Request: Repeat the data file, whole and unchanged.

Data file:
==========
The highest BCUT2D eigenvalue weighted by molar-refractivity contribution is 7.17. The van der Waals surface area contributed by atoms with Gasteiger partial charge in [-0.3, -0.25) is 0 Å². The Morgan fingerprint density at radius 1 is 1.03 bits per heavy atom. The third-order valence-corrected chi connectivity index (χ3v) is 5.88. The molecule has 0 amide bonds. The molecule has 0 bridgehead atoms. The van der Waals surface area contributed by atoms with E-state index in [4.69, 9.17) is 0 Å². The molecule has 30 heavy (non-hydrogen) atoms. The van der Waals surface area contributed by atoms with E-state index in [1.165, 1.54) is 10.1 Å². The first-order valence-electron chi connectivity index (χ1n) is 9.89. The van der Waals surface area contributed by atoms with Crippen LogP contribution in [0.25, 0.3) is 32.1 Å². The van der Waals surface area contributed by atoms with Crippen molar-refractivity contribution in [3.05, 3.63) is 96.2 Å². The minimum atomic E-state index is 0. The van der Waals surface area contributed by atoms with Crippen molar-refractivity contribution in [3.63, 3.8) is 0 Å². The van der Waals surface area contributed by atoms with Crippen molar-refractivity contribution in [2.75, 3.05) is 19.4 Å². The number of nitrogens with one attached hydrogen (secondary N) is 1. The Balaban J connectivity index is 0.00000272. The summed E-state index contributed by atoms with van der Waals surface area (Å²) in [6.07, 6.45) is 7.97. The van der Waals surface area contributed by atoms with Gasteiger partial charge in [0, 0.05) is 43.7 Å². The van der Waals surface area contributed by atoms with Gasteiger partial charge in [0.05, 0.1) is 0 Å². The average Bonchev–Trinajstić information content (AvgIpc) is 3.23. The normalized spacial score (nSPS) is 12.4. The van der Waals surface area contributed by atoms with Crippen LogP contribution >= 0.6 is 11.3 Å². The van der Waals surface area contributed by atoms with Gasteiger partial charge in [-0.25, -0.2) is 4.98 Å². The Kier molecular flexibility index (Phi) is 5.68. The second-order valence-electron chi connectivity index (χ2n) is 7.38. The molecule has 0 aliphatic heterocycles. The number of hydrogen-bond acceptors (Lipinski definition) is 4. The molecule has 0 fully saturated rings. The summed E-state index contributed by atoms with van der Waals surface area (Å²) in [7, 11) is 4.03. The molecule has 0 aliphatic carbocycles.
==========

The highest BCUT2D eigenvalue weighted by molar-refractivity contribution is 7.17. The van der Waals surface area contributed by atoms with Gasteiger partial charge in [-0.3, -0.25) is 0 Å². The Morgan fingerprint density at radius 1 is 1.03 bits per heavy atom. The third-order valence-corrected chi connectivity index (χ3v) is 5.88. The molecule has 0 amide bonds. The molecule has 0 bridgehead atoms. The van der Waals surface area contributed by atoms with E-state index in [4.69, 9.17) is 0 Å². The molecule has 30 heavy (non-hydrogen) atoms. The van der Waals surface area contributed by atoms with E-state index in [1.165, 1.54) is 10.1 Å². The first-order valence-electron chi connectivity index (χ1n) is 9.89. The van der Waals surface area contributed by atoms with Crippen LogP contribution in [0.25, 0.3) is 32.1 Å². The van der Waals surface area contributed by atoms with Crippen molar-refractivity contribution in [3.05, 3.63) is 96.2 Å². The minimum atomic E-state index is 0. The van der Waals surface area contributed by atoms with Crippen molar-refractivity contribution in [3.63, 3.8) is 0 Å². The van der Waals surface area contributed by atoms with Crippen molar-refractivity contribution in [2.75, 3.05) is 19.4 Å². The number of nitrogens with one attached hydrogen (secondary N) is 1. The Balaban J connectivity index is 0.00000272. The summed E-state index contributed by atoms with van der Waals surface area (Å²) in [6.07, 6.45) is 7.97. The van der Waals surface area contributed by atoms with Gasteiger partial charge in [0, 0.05) is 43.7 Å². The van der Waals surface area contributed by atoms with Gasteiger partial charge in [0.05, 0.1) is 0 Å². The average Bonchev–Trinajstić information content (AvgIpc) is 3.23. The normalized spacial score (nSPS) is 12.4. The van der Waals surface area contributed by atoms with Crippen LogP contribution >= 0.6 is 11.3 Å². The van der Waals surface area contributed by atoms with Gasteiger partial charge in [-0.25, -0.2) is 4.98 Å². The Kier molecular flexibility index (Phi) is 5.68. The second-order valence-electron chi connectivity index (χ2n) is 7.38. The molecule has 0 aliphatic heterocycles. The number of hydrogen-bond acceptors (Lipinski definition) is 4. The molecule has 0 fully saturated rings. The summed E-state index contributed by atoms with van der Waals surface area (Å²) in [7, 11) is 4.03. The molecule has 0 aliphatic carbocycles.